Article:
By MAGNUS EZE
Nollywood star, Kate Henshaw, has vowed to join forces with Adanna Ewezor, frontline promoter of natural hair, to ensure that Nigerian women embrace ongoing campaign for return of the lost beauty and dignity of the African woman.
Already, more Nigerian ladies now carry natural hair styles, some of which are reminiscent of the ‘old school’ years of the 60s and the 70s. Nigerian celebrities have also joined the new trend.
Henshaw was among more than 400 ladies that converged on Abuja on June 16-17 to add voice to the campaign for the African woman to return to her roots by retaining her originality. The event was the maiden edition of African hair summit held at Sheraton Hotels and Towers, where summiteers resolved that there is no alternative to going natural, particularly in hairdo.
Henshaw, who volunteered to be an ambassador for the “go natural” advocacy, said the African woman is naturally beautiful and does not need make-up and fixing of foreign hair to look good.
The celebrity disclosed that she cut her hair and went full-blown natural more than five years ago, when she could no longer stand the pain and stress of the hair dryer, with the attendant health risks of using chemical components, including relaxer, conditioner and moisturiser.
“If I, five and half years ago, decided to go natural, you too can do it”, she told the participants, adding: “I swore, since then that relaxer would not touch these hairs again.”
The multiple-award winning actress said she cut her hairs on set at Enugu, pointing out that her friends who thought she would not carry natural hairs at that time, were shocked when she stormed the premiere of Funke Akindele’s film, ‘Jenifa’ in “my small hairs and heaven did not fall.
“African hair is the most beautiful hair. Let your take- away from here be that you are beautiful without those relaxers. Do not just carry another person’s hair that you do not even know where it is from, be yourself.”, she said.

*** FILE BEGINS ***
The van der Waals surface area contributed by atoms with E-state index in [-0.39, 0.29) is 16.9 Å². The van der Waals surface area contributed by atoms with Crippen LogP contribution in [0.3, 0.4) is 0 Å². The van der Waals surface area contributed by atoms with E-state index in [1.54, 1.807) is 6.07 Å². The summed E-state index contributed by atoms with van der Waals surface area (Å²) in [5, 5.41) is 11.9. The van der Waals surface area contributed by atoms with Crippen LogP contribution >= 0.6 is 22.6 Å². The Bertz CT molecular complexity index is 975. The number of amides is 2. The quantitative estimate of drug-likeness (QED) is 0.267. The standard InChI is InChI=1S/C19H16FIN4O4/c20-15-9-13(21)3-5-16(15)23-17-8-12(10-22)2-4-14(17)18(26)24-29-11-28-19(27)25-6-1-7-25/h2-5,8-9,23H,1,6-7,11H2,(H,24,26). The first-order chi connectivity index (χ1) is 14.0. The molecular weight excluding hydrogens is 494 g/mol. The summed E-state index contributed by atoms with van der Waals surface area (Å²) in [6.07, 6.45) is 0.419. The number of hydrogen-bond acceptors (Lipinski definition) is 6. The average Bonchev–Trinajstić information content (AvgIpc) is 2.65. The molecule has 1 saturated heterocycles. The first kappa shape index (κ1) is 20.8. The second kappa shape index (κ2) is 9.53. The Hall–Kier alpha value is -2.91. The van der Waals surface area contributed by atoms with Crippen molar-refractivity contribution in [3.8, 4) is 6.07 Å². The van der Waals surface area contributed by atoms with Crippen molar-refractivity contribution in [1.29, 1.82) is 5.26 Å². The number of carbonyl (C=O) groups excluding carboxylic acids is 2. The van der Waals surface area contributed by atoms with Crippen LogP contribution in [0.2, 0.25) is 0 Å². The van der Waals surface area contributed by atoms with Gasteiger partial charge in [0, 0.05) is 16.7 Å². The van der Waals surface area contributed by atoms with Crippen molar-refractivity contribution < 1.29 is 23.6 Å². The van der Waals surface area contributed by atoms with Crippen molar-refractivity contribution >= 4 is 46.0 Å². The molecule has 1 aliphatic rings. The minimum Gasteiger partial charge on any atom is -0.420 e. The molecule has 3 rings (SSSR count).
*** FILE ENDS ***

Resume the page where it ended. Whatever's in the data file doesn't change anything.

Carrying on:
Henshaw, however, warned that natural hair needs tender loving care as it is not done overnight.
On make-up, she urged ladies to slow down on the way they pad their faces with inorganic substances that do not allow the facial skin “breathe fresh air”, saying: “I sparingly make up. If I am not going out, say for an event; I won’t even make up.”
Artificial beauty kills
President of Hermon Development Foundation, Dr. Oluwakemi Osunderu, delivered a paper, highlighting the health implications of endocrine -disrupting chemicals on the human body.
Osunderu listed relaxers, packing gels, conditioners, nail polish, perfumes and many others as chemicals believed to be linked to reproductive issues and birth defects. He mentioned breast cancer, heart disease, cognitive disorders, premature puberty, altered immune functions, excessive sweating and body odour as some of the negative impacts of these substances on human body.
The natural therapist said that most of the relaxers are carcinogenic, even as she warned against wearing artificial nails for long because according to her, the nail needs oxygen (air).
Citing a recent study which showed that African-Americans spend $7-$9 billion annually on hair and beauty products, Osunderu called for moderation in using inorganic beauty products.
Her advice: “You do not need to be like another person in another clime, be original; be yourself. I am not asking that you stop using all these products, but let us use them with moderation; moderation is the keyword.”
An entrepreneur, Mrs Farida Yahya, Chief Executive Officer of Lumo Naturals, makers of natural hair products, could not agree less. She told Abuja Metro that her products contain 90-95 per cent local content with most of them having Shea Butter as their primary base. According to her, the conditioners and relaxers are made with black soap, palm kernel oil and Castor oil.
Yahya said nothing compares to natural beauty, adding: “You do not need to break the bank to be natural.”
Convener of the summit, Adanna Ewezor, said going natural would restore the self-worth of the African lady and conserve foreign exchange for Nigeria in this period of economic hardship, where efforts are being made to diversify the nation’s economy. He urged women to get creative with natural endowments that could enhance their beauty.
There was an exhibition of natural beauty products, including on-the-spot free hairdo for interested participants; versatile displays in long, thick hair twists, up-dos, straightened, and even in wash- and-go. It also featured hair strands ranging from the weird, large and medium to fine, including those reaching waist-length.
Highpoint of the event was the presentation of N25,000 prize to a female corps member by Henshaw, for refusing to be persuaded by her friends to bleach her skin because of her black complexion.
The gathering was told that the corps member did not only rebuff them, she also went on low cut, telling them instead, that she is black and proud.